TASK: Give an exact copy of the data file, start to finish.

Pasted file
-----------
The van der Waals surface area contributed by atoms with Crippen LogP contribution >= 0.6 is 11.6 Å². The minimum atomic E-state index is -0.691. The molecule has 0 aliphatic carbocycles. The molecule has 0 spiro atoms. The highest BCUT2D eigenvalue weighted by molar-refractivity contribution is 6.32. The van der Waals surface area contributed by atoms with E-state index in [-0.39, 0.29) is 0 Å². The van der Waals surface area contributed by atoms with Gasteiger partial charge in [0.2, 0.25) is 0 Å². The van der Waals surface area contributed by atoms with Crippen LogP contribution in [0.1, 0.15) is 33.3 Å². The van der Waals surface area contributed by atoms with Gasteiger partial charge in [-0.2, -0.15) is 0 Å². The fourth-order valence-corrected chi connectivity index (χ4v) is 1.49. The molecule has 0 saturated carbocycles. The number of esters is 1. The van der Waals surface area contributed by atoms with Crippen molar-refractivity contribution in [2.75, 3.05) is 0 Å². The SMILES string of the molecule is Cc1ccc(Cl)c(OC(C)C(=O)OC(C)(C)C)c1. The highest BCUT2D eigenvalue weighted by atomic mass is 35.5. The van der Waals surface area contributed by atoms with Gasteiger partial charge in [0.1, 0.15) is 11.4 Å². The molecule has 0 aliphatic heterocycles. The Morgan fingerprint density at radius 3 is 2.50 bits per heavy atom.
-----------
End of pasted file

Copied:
The van der Waals surface area contributed by atoms with Crippen LogP contribution >= 0.6 is 11.6 Å². The minimum atomic E-state index is -0.691. The molecule has 0 aliphatic carbocycles. The molecule has 0 spiro atoms. The highest BCUT2D eigenvalue weighted by molar-refractivity contribution is 6.32. The van der Waals surface area contributed by atoms with E-state index in [-0.39, 0.29) is 0 Å². The van der Waals surface area contributed by atoms with Gasteiger partial charge in [0.2, 0.25) is 0 Å². The van der Waals surface area contributed by atoms with Crippen LogP contribution in [0.1, 0.15) is 33.3 Å². The van der Waals surface area contributed by atoms with Gasteiger partial charge in [-0.2, -0.15) is 0 Å². The fourth-order valence-corrected chi connectivity index (χ4v) is 1.49. The molecule has 0 saturated carbocycles. The number of esters is 1. The van der Waals surface area contributed by atoms with Crippen molar-refractivity contribution in [2.75, 3.05) is 0 Å². The SMILES string of the molecule is Cc1ccc(Cl)c(OC(C)C(=O)OC(C)(C)C)c1. The highest BCUT2D eigenvalue weighted by atomic mass is 35.5. The van der Waals surface area contributed by atoms with Gasteiger partial charge in [0.1, 0.15) is 11.4 Å². The molecule has 0 aliphatic heterocycles. The Morgan fingerprint density at radius 3 is 2.50 bits per heavy atom.